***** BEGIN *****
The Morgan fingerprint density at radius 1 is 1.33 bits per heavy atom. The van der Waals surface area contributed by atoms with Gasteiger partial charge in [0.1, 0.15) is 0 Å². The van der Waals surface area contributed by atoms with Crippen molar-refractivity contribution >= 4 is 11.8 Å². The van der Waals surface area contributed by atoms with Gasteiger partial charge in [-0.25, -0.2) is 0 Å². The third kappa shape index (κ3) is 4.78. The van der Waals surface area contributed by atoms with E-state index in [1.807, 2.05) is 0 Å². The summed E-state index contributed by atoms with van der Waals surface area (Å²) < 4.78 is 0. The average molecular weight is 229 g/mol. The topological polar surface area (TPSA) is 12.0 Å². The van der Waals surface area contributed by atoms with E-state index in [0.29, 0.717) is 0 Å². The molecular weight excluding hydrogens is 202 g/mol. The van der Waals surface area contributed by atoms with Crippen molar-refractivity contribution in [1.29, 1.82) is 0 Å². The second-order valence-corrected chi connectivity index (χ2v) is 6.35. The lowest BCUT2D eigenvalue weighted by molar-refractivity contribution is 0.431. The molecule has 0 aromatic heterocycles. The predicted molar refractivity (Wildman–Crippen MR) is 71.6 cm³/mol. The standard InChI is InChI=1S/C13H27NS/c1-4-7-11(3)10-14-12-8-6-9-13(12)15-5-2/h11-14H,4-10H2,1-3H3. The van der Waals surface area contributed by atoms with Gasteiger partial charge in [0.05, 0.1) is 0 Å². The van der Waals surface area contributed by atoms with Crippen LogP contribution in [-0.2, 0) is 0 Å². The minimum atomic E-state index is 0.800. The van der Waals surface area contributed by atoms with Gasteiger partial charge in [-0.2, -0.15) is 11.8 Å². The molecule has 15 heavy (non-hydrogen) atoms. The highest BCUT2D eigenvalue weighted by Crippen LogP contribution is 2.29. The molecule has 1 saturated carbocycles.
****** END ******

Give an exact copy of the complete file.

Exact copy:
The Morgan fingerprint density at radius 1 is 1.33 bits per heavy atom. The van der Waals surface area contributed by atoms with Gasteiger partial charge in [0.1, 0.15) is 0 Å². The van der Waals surface area contributed by atoms with Crippen molar-refractivity contribution >= 4 is 11.8 Å². The van der Waals surface area contributed by atoms with Gasteiger partial charge in [-0.25, -0.2) is 0 Å². The third kappa shape index (κ3) is 4.78. The van der Waals surface area contributed by atoms with E-state index in [1.807, 2.05) is 0 Å². The summed E-state index contributed by atoms with van der Waals surface area (Å²) < 4.78 is 0. The average molecular weight is 229 g/mol. The topological polar surface area (TPSA) is 12.0 Å². The van der Waals surface area contributed by atoms with E-state index in [0.29, 0.717) is 0 Å². The molecular weight excluding hydrogens is 202 g/mol. The van der Waals surface area contributed by atoms with Crippen molar-refractivity contribution in [1.29, 1.82) is 0 Å². The second-order valence-corrected chi connectivity index (χ2v) is 6.35. The lowest BCUT2D eigenvalue weighted by molar-refractivity contribution is 0.431. The molecule has 0 aromatic heterocycles. The predicted molar refractivity (Wildman–Crippen MR) is 71.6 cm³/mol. The standard InChI is InChI=1S/C13H27NS/c1-4-7-11(3)10-14-12-8-6-9-13(12)15-5-2/h11-14H,4-10H2,1-3H3. The van der Waals surface area contributed by atoms with Gasteiger partial charge in [0.05, 0.1) is 0 Å². The van der Waals surface area contributed by atoms with Crippen LogP contribution in [-0.2, 0) is 0 Å². The minimum atomic E-state index is 0.800. The van der Waals surface area contributed by atoms with Gasteiger partial charge in [-0.2, -0.15) is 11.8 Å². The molecule has 15 heavy (non-hydrogen) atoms. The highest BCUT2D eigenvalue weighted by Crippen LogP contribution is 2.29. The molecule has 1 saturated carbocycles.